20:2 And there was no water for the community, and so they gathered themselves together against Moses and Aaron. 20:3 The people contended 6 with Moses, saying, 7 “If only 8 we had died when our brothers died before the Lord! 20:4 Why 9 have you brought up the Lord’s community into this wilderness? So that 10 we and our cattle should die here? 20:5 Why 11 have you brought us up from Egypt only to bring us to 12 this dreadful place? It is no place for grain, or figs, or vines, or pomegranates; nor is there any water to drink!”
1 sn This chapter is the account of how Moses struck the rock in disobedience to the
2 tn The Hebrew text stresses this idea by use of apposition: “the Israelites entered, the entire community, the wilderness.”
3 sn The text does not indicate here what year this was, but from comparing the other passages about the itinerary, this is probably the end of the wanderings, the fortieth year, for Aaron died some forty years after the exodus. So in that year the people come through the wilderness of Zin and prepare for a journey through the Moabite plains.
4 sn The Israelites stayed in Kadesh for some time during the wandering; here the stop at Kadesh Barnea may have lasted several months. See the commentaries for the general itinerary.
5 sn The death of Miriam is recorded without any qualifications or epitaph. In her older age she had been self-willed and rebellious, and so no doubt humbled by the vivid rebuke from God. But she had made her contribution from the beginning.
6 tn The verb is רִיב (riv); it is often used in the Bible for a legal complaint, a law suit, at least in form. But it can also describe a quarrel, or strife, like that between Abram’s men and Lot’s men in Genesis 13. It will be the main verb behind the commemorative name Meribah, the place where the people strove with God. It is a far more serious thing than grumbling – it is directed, intentional, and well-argued. For further discussion, see J. Limburg, “The Root ‘rib’ and the Prophetic Lawsuit Speeches,” JBL 88 (1969): 291-304.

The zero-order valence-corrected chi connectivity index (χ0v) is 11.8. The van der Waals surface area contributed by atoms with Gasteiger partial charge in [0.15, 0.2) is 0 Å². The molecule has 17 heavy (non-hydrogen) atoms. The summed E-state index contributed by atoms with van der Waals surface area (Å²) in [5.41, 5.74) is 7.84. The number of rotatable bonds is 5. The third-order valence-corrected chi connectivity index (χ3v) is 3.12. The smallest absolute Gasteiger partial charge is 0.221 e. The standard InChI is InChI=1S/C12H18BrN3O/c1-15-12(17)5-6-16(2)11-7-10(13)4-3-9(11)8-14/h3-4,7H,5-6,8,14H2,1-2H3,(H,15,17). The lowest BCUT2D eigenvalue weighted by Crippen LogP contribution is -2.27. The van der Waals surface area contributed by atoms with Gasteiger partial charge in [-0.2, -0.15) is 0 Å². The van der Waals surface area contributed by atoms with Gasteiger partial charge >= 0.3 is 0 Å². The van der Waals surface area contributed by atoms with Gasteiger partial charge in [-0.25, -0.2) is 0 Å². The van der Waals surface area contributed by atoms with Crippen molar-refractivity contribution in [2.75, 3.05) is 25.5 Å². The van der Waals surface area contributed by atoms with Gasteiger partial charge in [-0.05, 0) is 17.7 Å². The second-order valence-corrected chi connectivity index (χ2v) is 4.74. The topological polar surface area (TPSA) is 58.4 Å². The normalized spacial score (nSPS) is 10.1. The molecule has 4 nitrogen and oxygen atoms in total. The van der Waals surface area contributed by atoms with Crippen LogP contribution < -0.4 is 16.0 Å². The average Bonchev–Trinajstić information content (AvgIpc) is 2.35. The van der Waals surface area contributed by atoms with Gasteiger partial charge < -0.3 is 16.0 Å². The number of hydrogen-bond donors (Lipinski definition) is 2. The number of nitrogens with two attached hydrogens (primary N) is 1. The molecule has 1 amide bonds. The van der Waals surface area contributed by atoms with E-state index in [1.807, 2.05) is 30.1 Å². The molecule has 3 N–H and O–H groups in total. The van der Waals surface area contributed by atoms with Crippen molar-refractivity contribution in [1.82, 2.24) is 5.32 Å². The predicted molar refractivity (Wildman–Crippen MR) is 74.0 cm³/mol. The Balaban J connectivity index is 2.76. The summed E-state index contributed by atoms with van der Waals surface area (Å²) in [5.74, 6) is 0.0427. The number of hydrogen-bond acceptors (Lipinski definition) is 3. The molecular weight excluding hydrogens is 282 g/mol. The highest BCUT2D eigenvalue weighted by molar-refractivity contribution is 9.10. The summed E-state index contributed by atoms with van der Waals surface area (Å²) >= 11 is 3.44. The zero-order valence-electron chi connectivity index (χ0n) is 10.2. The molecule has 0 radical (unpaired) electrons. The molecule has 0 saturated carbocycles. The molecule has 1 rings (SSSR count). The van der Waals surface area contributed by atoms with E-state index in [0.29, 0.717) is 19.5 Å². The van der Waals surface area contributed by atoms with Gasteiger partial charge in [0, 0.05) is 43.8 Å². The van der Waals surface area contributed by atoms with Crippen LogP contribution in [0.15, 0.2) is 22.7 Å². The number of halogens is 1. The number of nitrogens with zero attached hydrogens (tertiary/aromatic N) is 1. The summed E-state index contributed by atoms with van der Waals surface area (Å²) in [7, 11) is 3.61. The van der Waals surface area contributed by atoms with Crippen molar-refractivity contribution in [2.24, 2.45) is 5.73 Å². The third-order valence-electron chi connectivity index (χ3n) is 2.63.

7 tn Heb “and they said, saying.”
8 tn The particle לוּ (lu) indicates the optative nuance of the line – the wishing or longing for death. It is certainly an absurdity to want to have died, but God took them at their word and they died in the wilderness.
9 tn Heb “and why….” The conjunction seems to be recording another thing that the people said in their complaint against Moses.
10 tn The clause uses the infinitive construct with the lamed (ל) preposition. The clause would be a result clause in this sentence: “Why have you brought us here…with the result that we will all die?”
11 tn Heb “and why.”
12 tn Here also the infinitive construct (Hiphil) forms the subordinate clause of the preceding interrogative clause.